Another reason for focusing on fathers as well as mothers is the speculative possibility that our findings might be explained, in part, by de novo germline mutations. The strong association in our data of an effect of numbers of siblings in women with no family history is consistent this mechanism, because new mutations that have occurred in the subjects themselves (ie, at or after their conception) would not normally be associated with any unusual family history of cancer. New mutations in the mothers’ or fathers’ germ cells might be inherited by siblings, but would not be associated with any unusual cancer occurrence in the parents’ generation or earlier ancestors. Consistent with this possibility, others have shown that the risk of ovarian carcinoma between sisters is stronger than the risk associated with a maternal history. 10
The main mechanism for the introduction of new germline mutations is via inheritance from elderly fathers, who acquire mutations in clones of spermatogonia (as in somatic cells) with increasing age; relatively few de novo mutations are transmitted by mothers. 34,35 Studies of new mutations contributing to various birth defects, neurologic and other diseases have shown a strong association with paternal age. 36,37 Recent studies in cancers of brain 38 and prostate 39 have shown paternal age effects; the latter is associated with epithelial ovarian carcinoma in some populations 40,41 but not in others. 42–44 Some women in our study might have had fewer siblings because their fathers were older, either because the fathers married late in life, or because one or other parent, or both parents, were sub-fecund. Our data do not allow us to estimate the age of the parents at the time of the subjects’ birth or to determine the position of each subject within her sibship.
An association of ovarian carcinoma with parental fertility, if confirmed by others, would have a number of implications. Our results draw attention to the possibility that certain families at risk may be unusually small, making it unlikely that there would be an affected female relative. Such families would escape notice by geneticists and would not normally be recruited into genetic epidemiology studies, so that the relevant susceptibility genes would be less easily detected.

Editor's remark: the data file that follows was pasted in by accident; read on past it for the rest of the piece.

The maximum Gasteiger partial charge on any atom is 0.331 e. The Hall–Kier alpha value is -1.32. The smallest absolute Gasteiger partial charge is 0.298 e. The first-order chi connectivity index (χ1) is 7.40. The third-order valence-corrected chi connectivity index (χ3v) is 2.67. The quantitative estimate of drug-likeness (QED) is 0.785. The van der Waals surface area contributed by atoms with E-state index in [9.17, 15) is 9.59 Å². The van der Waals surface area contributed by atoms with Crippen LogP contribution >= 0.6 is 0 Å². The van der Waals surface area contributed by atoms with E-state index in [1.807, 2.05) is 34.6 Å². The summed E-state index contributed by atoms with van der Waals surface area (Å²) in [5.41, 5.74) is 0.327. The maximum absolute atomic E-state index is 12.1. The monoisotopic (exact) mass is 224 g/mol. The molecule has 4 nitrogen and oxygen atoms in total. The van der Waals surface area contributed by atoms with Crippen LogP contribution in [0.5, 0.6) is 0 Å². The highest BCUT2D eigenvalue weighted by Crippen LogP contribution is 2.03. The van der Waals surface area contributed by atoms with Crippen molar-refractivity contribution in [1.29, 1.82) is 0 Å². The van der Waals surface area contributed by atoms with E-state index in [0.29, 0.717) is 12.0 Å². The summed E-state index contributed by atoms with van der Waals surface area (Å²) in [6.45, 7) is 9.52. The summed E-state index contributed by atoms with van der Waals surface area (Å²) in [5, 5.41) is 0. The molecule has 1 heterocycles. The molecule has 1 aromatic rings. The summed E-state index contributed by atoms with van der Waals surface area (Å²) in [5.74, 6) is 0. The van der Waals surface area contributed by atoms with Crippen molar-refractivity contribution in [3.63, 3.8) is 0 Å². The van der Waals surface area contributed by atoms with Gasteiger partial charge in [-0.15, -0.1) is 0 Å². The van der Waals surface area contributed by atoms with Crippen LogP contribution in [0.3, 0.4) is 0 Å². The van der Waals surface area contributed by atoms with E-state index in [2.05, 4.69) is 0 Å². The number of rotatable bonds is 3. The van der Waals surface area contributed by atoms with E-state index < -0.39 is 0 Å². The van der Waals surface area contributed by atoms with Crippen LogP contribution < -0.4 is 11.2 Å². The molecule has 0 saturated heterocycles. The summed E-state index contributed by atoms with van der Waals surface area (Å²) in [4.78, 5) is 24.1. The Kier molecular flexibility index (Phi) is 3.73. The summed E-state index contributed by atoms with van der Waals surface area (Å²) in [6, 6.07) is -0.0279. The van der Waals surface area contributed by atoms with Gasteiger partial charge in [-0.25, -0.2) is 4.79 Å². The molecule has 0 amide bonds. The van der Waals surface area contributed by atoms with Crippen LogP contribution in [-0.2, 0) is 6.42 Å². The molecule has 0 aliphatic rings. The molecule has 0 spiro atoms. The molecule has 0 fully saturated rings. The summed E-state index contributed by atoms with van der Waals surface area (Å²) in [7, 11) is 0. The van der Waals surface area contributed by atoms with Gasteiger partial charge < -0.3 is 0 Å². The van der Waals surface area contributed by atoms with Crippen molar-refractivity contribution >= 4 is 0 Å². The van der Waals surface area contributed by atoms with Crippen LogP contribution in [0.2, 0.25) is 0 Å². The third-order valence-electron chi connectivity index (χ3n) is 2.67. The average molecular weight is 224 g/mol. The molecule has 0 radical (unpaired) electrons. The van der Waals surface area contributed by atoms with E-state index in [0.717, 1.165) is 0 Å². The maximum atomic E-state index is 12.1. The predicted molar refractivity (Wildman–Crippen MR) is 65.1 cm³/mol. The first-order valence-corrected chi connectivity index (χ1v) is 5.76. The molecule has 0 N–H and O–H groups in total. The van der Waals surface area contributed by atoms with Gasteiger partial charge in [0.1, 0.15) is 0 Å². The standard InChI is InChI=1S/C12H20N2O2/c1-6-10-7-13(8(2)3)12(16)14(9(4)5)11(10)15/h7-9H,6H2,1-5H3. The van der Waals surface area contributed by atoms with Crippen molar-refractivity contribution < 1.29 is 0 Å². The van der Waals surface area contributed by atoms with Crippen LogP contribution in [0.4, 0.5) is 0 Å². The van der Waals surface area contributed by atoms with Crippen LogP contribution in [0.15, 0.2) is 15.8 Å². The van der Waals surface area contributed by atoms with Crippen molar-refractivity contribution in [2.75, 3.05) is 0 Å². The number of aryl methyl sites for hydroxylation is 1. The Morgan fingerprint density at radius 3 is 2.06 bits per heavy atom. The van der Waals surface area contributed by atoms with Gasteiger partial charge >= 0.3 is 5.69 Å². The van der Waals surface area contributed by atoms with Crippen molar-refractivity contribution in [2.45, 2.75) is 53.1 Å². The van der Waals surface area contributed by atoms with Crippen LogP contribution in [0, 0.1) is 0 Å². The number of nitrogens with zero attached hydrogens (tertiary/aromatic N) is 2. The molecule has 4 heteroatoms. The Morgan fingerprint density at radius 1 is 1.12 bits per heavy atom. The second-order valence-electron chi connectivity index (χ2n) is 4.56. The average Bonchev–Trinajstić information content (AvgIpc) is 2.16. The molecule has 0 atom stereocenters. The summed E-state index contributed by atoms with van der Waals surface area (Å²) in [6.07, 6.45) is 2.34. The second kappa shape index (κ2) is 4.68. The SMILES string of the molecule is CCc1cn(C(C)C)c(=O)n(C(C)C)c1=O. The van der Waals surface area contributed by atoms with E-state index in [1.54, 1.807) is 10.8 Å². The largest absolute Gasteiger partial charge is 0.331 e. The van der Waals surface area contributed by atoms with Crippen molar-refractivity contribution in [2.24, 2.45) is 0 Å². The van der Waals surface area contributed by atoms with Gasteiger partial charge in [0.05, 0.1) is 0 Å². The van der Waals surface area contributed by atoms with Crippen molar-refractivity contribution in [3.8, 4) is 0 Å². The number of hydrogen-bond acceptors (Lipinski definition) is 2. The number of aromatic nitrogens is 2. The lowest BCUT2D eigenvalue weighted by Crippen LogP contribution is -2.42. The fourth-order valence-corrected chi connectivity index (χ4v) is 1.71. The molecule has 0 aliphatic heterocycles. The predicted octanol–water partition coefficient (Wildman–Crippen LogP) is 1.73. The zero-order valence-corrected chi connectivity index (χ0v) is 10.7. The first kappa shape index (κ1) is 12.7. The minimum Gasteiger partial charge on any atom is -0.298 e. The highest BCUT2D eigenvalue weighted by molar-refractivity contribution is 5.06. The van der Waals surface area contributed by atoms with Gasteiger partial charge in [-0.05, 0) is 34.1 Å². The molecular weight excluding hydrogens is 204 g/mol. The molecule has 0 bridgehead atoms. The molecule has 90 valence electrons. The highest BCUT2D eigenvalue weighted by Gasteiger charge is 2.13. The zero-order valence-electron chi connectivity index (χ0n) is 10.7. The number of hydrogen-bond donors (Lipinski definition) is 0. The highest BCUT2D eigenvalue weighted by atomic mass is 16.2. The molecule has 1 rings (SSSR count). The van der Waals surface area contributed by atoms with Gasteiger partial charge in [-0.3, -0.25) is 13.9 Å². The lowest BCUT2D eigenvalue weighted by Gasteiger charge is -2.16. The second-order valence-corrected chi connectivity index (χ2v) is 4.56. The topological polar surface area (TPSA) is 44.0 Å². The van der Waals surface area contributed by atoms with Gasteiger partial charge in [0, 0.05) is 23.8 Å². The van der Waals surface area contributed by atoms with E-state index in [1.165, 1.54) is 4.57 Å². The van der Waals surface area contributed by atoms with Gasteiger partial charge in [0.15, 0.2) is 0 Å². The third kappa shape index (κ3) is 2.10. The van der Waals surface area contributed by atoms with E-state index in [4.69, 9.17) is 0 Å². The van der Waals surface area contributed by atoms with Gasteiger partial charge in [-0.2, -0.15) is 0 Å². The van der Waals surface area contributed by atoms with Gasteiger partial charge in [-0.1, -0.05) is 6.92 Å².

Many previous studies might have under estimated the risk associated with a family history of the disease. It is well recognized by geneticists that the probability of a family history being manifest (if the family carries a disease-causing mutation) is conditional on the size of the family. 45 A corollary of this is the problem that attempts to control for family history will inevitably lead to biased estimates of effects of siblings. This problem can be seen in the obviously biased results we obtained within subgroups defined by family history. For this reason we did not adjust for family history. The problem may ameliorated in future studies by restricting the family history to that of the mother. One cannot resolve this problem, completely, however, since a mother’s cancer diagnosis at an early age would have been a cause of curtailment of fertility.
Another implication of our results, if confirmed, is that effect estimates previously made for Jewish versus non-Jewish women 26 might have been over-estimates, as until now they have not taken into account the considerably smaller size of Jewish families in the United States A related problem is that many previous studies, which have not controlled for Jewish ethnicity, may have overestimated the protective effects of higher parity.
We are grateful to the women who participated in the study and also thank C. Aghajanian, C.L. Brown, D.S. Chi, R.R. Barakat, K. Economos, H. Gretz, W.J. Hoskins, W.B. Jones, V. Leary, J.L. Lewis, K. Lloyd, L. McGuinn, M. Melo, K. Offit, E. Poynor, P.J. Sabbatini, D.R. Spriggs, and D. Wuest.